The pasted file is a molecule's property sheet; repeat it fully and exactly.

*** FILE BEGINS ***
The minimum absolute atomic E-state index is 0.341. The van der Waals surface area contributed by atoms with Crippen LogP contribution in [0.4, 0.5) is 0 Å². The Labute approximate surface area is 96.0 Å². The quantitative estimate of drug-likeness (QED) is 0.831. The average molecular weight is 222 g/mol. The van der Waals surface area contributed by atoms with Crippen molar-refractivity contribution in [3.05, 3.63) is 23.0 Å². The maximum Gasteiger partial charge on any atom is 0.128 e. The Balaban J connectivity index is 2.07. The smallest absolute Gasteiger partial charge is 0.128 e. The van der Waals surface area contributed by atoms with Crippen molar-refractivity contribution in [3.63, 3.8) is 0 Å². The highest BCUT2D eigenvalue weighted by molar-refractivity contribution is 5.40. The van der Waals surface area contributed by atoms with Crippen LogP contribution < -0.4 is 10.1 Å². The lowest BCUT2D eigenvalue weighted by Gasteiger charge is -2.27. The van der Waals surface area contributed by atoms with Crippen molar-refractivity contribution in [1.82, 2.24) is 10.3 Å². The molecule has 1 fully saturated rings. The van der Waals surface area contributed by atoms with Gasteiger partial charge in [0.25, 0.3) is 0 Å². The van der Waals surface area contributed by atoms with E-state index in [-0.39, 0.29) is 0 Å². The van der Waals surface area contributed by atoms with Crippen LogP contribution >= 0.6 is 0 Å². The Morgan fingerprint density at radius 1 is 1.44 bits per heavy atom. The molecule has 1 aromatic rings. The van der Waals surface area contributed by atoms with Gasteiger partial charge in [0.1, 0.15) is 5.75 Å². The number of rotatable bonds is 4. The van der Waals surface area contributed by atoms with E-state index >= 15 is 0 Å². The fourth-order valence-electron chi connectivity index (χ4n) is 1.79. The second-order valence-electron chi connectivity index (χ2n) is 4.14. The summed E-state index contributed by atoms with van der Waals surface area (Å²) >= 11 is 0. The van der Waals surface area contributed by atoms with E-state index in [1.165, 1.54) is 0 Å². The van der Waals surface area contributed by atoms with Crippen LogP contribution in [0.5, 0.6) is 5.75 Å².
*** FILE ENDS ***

The minimum absolute atomic E-state index is 0.341. The van der Waals surface area contributed by atoms with Crippen LogP contribution in [0.4, 0.5) is 0 Å². The Labute approximate surface area is 96.0 Å². The quantitative estimate of drug-likeness (QED) is 0.831. The average molecular weight is 222 g/mol. The van der Waals surface area contributed by atoms with Crippen molar-refractivity contribution in [3.05, 3.63) is 23.0 Å². The maximum Gasteiger partial charge on any atom is 0.128 e. The Balaban J connectivity index is 2.07. The smallest absolute Gasteiger partial charge is 0.128 e. The van der Waals surface area contributed by atoms with Crippen molar-refractivity contribution in [3.63, 3.8) is 0 Å². The highest BCUT2D eigenvalue weighted by molar-refractivity contribution is 5.40. The van der Waals surface area contributed by atoms with Crippen LogP contribution < -0.4 is 10.1 Å². The lowest BCUT2D eigenvalue weighted by Gasteiger charge is -2.27. The van der Waals surface area contributed by atoms with Crippen molar-refractivity contribution in [1.82, 2.24) is 10.3 Å². The molecule has 1 fully saturated rings. The van der Waals surface area contributed by atoms with Gasteiger partial charge in [0.25, 0.3) is 0 Å². The van der Waals surface area contributed by atoms with E-state index in [-0.39, 0.29) is 0 Å². The van der Waals surface area contributed by atoms with Crippen LogP contribution >= 0.6 is 0 Å². The Morgan fingerprint density at radius 1 is 1.44 bits per heavy atom. The molecule has 1 aromatic rings. The van der Waals surface area contributed by atoms with Gasteiger partial charge in [0.1, 0.15) is 5.75 Å². The number of rotatable bonds is 4. The van der Waals surface area contributed by atoms with E-state index >= 15 is 0 Å². The fourth-order valence-electron chi connectivity index (χ4n) is 1.79. The second-order valence-electron chi connectivity index (χ2n) is 4.14. The summed E-state index contributed by atoms with van der Waals surface area (Å²) >= 11 is 0. The van der Waals surface area contributed by atoms with E-state index in [1.165, 1.54) is 0 Å². The van der Waals surface area contributed by atoms with Crippen LogP contribution in [0.5, 0.6) is 5.75 Å².